Students suffering in hot classrooms and dorms can prepare to chill out as the university transitions from the heating to cooling season.
WKU has started turning off steam for building heating systems in preparation for starting chillers, according to an email sent Wednesday to faculty and staff from Charlie Jones, director of Facilities Management. He said air conditioners will begin turning on this week.
“As always this activity is determined by the actual weather conditions,” Jones said in the email. “And the current forecast is for continued warm weather.”
Jones said WKU will activate cooling in buildings as it is requested by building coordinators. He said dorms have a higher priority for air conditioning than academic buildings because students live in them.
Brian Kuster, director of Housing and Residence Life, said the cooling process in the dorms depends on the specific building.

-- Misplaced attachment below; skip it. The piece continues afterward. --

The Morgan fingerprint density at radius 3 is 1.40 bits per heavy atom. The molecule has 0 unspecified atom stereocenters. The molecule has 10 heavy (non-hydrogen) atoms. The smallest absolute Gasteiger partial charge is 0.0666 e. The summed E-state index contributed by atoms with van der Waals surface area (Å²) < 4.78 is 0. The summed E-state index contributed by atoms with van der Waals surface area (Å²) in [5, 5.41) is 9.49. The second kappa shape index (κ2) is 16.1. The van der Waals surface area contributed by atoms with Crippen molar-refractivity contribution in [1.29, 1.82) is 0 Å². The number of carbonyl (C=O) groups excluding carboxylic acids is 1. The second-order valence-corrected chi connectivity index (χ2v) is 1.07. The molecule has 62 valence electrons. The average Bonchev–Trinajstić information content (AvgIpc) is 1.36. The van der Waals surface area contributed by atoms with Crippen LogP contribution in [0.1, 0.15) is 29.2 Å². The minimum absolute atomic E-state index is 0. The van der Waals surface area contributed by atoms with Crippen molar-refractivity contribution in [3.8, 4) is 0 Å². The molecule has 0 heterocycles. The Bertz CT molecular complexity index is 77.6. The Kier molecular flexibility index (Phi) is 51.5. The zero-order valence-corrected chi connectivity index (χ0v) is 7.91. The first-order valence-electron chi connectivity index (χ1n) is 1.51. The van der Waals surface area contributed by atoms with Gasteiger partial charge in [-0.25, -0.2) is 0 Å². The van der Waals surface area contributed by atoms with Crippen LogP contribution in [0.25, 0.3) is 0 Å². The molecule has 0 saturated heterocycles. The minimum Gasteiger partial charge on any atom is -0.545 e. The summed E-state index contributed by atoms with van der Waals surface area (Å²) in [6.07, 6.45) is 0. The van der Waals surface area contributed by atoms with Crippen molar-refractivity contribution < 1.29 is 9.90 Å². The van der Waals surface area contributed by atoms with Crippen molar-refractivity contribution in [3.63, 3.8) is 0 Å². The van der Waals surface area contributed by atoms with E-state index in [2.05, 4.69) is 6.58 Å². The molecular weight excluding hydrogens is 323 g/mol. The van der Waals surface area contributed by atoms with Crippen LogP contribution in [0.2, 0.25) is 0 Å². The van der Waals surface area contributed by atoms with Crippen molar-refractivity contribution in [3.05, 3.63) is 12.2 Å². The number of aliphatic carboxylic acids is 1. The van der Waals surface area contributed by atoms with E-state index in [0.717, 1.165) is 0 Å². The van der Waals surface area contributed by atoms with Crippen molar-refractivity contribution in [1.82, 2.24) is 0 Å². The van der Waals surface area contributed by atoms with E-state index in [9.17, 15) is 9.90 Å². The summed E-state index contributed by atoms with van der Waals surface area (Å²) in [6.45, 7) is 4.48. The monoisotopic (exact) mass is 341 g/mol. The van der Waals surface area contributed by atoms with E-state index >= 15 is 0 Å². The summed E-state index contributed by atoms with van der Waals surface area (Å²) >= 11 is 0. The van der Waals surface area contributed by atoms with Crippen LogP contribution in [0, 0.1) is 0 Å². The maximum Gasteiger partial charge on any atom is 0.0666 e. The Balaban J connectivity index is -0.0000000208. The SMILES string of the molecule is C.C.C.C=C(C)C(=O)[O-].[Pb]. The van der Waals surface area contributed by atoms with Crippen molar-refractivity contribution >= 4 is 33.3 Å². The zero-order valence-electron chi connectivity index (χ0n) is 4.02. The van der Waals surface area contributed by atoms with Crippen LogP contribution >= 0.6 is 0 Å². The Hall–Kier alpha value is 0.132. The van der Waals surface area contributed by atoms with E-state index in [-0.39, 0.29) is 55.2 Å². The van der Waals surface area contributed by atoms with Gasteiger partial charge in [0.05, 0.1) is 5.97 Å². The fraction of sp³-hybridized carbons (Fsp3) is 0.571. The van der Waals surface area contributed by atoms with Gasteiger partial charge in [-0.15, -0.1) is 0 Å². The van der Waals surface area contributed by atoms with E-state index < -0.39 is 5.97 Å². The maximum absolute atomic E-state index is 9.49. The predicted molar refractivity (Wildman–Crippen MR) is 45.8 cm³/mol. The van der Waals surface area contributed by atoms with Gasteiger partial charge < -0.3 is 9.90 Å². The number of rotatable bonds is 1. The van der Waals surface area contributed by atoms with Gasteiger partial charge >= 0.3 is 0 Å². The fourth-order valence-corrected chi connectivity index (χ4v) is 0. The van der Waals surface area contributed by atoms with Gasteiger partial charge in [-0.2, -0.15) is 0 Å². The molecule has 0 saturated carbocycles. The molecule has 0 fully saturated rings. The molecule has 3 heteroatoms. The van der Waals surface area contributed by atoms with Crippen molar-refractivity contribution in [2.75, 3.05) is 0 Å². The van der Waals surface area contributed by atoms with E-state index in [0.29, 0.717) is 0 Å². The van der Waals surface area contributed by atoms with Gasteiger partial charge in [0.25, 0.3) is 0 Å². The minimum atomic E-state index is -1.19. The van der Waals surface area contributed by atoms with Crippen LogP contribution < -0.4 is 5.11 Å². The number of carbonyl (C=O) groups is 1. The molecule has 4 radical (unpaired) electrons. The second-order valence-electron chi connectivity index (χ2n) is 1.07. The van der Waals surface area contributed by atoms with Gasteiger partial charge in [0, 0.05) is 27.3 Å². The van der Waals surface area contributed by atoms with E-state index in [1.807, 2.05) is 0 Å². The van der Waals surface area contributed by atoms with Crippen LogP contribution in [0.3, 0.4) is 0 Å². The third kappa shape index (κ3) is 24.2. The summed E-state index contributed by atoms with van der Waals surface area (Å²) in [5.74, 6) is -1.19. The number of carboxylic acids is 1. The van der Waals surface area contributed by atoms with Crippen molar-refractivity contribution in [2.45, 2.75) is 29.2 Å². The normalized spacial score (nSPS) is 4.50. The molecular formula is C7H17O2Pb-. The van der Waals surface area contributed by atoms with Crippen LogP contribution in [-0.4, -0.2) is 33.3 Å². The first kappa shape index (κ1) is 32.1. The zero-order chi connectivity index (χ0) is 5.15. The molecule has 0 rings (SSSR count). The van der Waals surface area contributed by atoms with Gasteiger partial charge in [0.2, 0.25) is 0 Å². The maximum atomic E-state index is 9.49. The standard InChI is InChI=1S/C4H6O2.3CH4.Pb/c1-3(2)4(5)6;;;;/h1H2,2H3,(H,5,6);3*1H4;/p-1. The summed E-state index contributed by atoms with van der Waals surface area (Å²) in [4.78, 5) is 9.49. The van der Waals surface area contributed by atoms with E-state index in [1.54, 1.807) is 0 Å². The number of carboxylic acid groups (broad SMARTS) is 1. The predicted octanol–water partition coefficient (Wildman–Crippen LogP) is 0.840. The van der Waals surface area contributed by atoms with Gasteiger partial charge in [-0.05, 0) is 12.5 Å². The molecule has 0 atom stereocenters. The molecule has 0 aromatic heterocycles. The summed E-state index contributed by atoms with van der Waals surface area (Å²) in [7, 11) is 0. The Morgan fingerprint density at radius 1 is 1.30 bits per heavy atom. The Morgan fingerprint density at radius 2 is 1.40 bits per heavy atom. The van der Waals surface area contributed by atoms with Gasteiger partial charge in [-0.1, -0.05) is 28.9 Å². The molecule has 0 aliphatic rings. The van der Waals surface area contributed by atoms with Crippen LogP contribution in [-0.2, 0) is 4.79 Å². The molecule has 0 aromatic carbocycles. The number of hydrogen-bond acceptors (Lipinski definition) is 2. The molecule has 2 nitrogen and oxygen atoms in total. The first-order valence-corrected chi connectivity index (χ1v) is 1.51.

Bates-Runner, McLean, Southwest, Northeast, Zacharias and Meredith halls have air conditioning year-round, Kuster said. In those dorms, residents can adjust the temperature in their individual rooms.
The remaining dorms are connected to the central heat plant.
Kuster said students occasionally come to HRL complaining about the heat, but once they are told how the system works, they understand.
Jones said in the email that this year, thermostats in all campus buildings will be set to maintain a temperature of 74-76 degrees.
Scott Lasley, an associate professor of political science, said it always gets warm in the buildings around this time of the year, before the university has begun air conditioning.
“The last couple days have been particularly warm,” he said.
Lasley said he thought the lack of air conditioning in Grise Hall, where he primarily teaches, affects the students more than it affects him.
“I think the heat makes it more difficult for students to concentrate,” he said. “When you’re uncomfortable, it’s just another distraction.”